6. Pattern recognition algorithms

6.1. Classification using ANN

There are different ANN-based algorithms to solve pattern recognition problems [^{34}].

The neural network implemented in this work is a Multilayer Perceptron (MLP) based on the backpropagation algorithm [^{58}]. The MLP structure used in this work is made up of three layers as illustrated in Figure 8: an input layer, a hidden layer and an output layer. Layers are made up of a number of neurons in which each neuron has a sigmoid activation function; the output layer is made up of three neurons, each for one of the three types of PD patterns to be classified (internal, corona and surface). PD fingerprints were used to train the neural network using measurements files so that a new feature input vector can be classified into one of the PD patterns. The feature set consists of 20 statistical operators as shown in Figure 8, including skewness, kurtosis, mean, number of peaks and cross-correlation, which are obtained from the statistical distributions 𝐻𝑛 ± (𝜑), 𝐻𝑞𝑛 ± (𝜑) and 𝐻𝑞𝑚𝑎𝑥 ± (𝜑).

6.2. Classification using SVM

A support vector machine (SVM) is a binary classifier and a supervised learning model that takes the data points belonging to a spatial domain into another spatial domain of a major dimension which is defined by a kernel function that separates the two classes by means of an hyperplane (also called support vector). This facilitates the classification of the input data into one of the two classes. A support vector machine always looks for the hyperplane that maximizes the margin between the two spaces of points.

Mathematically, an SVM is a linear classifier according to equation 11, which maximizes the margins of classification. The margin of classification is the distance between the classification boundary and the closest point to each class. Equation 12 describes the separation hyperplane. Margin maximization (which minimizes the risk of errors in classifying data) gives the SVM an excellent generalization capability.

Where 𝑤 𝑇 is a vector orthogonal to the hyperplane and “•” is a dot product.

For non-linear separable data, a kernel function is introduced in order to allow the data to be brought into a larger space called a feature space, so that equation 11 can be rewritten as in equation 13 [^{35}]:

Where 𝛷 𝑥 is the kernel function.

A polynomial Kernel was used in this work and is defined as:

Where 𝑥 and 𝑦 are vectors in the input space, 𝑛 is the degree of the polynomial. The degree of the polynomial Kernel used in this work was quadratic (𝑛=2).

Support vector machines are binary classifiers, that is, they can only classify two classes. However, it is possible to classify more than two classes using several units in parallel, where the number of units to be used is calculated by equation 15.

Where 𝐽 is the number of classes to be classified.

A “voting process” must be held where each class can obtain up to 𝐽−1 possible votes. The entry pattern will be assigned to the most voted class [^{36}].

The SVM architecture implemented in this work is shown in Figure 9. According to equation 15, three units in parallel were required to classify the three types of PD patterns (internal, corona and surface).

Each unit consists of a learning and testing stage, therefore, each unit has to be trained with the corresponding dataset in order to process new input patterns. A new input pattern is going to be classified into one of two PD patterns at the outputs of a testing stage; afterwards, the voting class algorithm receives the classification results of each testing unit in order to perform a count and classify the input pattern into one of the three PD patterns.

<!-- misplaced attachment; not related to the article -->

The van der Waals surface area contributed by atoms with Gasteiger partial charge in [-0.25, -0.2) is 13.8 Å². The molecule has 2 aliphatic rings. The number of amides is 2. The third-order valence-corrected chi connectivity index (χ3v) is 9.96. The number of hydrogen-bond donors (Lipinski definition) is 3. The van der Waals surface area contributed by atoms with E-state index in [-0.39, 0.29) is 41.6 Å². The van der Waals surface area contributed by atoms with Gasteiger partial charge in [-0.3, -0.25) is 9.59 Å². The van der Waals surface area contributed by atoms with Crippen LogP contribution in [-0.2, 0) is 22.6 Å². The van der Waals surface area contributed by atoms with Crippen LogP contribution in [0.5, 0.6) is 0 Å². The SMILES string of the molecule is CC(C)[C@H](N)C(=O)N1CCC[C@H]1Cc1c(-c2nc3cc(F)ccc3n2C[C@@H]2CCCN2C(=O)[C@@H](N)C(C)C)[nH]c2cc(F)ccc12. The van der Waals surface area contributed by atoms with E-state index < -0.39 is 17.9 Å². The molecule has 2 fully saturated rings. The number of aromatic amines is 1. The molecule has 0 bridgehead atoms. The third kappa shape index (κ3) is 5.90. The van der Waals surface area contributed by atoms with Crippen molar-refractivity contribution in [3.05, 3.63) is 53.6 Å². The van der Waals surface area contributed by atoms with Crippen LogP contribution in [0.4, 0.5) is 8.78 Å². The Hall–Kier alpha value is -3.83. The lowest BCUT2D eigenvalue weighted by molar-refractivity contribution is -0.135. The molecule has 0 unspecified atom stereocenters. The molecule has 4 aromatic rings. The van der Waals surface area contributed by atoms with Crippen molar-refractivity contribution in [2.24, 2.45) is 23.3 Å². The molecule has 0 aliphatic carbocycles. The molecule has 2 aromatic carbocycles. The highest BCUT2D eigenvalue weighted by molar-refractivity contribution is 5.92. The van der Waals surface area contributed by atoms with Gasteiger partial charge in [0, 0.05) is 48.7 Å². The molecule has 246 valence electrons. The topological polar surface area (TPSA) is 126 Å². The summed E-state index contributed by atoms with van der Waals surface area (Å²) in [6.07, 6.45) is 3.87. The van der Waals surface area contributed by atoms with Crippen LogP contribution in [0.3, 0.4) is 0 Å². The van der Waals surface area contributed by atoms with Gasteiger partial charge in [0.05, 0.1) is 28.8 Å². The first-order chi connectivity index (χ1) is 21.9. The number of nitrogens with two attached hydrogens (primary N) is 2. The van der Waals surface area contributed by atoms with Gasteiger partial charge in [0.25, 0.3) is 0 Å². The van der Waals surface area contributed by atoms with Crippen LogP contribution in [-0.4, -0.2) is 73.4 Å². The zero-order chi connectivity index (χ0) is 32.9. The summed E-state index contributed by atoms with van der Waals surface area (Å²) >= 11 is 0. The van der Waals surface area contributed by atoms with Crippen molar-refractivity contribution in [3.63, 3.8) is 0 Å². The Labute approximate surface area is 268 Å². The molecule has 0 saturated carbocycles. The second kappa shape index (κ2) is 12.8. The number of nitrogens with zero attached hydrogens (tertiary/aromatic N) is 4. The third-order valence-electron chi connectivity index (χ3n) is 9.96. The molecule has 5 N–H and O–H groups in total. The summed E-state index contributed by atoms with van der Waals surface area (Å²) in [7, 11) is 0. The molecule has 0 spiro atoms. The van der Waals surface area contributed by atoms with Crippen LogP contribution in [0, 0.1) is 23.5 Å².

6.3. Classification results

To construct the training dataset, a preprocessing stage was carried out in order to acquire all the set of statistical operators explained in section 5 for each type of PD. After the training process was finished, the classifiers were tested with new input patterns and they could achieve high recognition rates. Tables 2 and 3 show the results of MLP and SVM of four tests for each type of PD, in order to obtain recognition rates for input features not included in the training dataset, respectively. From Table 2, it can be observed that the highest average recognition rate is for corona discharge with a 99.9% rate, 98.31% for internal discharge and 95.31% for surface discharge. Given that a SVM is a binary classifier, it can be noted from Table 3 that recognition rates provided by the SVM are 0% or 100%, where 100% means an identified pattern. Therefore, input PD patterns are well identified by the SVM as well.

7. Conclusions

Implementation and results related to PD denoising using the Discrete wavelet transform (DWT) and PD pattern classification using artificial intelligence-based algorithms have been presented in this paper.

According to the results of filtering PD signals through the Discrete Wavelet Transform, first level of decomposition was enough to remove white noise with greater signal to noise ratio (SNR) than to higher levels of decomposition. Also, it was noted that as the number of levels increases, the distortion of the signal increases as well and, therefore, the SNR decreases.

The multilayer perceptron (MLP) neural network and the support vector machine (SVM) implemented in this work were trained and tested using PD-fingerprints as input features and both achieved high recognition rates. Since the SVM is a binary classifier, recognition rates at its outputs were provided as 0% and 100%, where 100% means an identified PD pattern. Recognition rates of more than 90% were achieved by the MLP neural network. Both algorithms were executed simultaneously in the Labview real-time application developed in this work.

Future research will consider multiple PD source classification.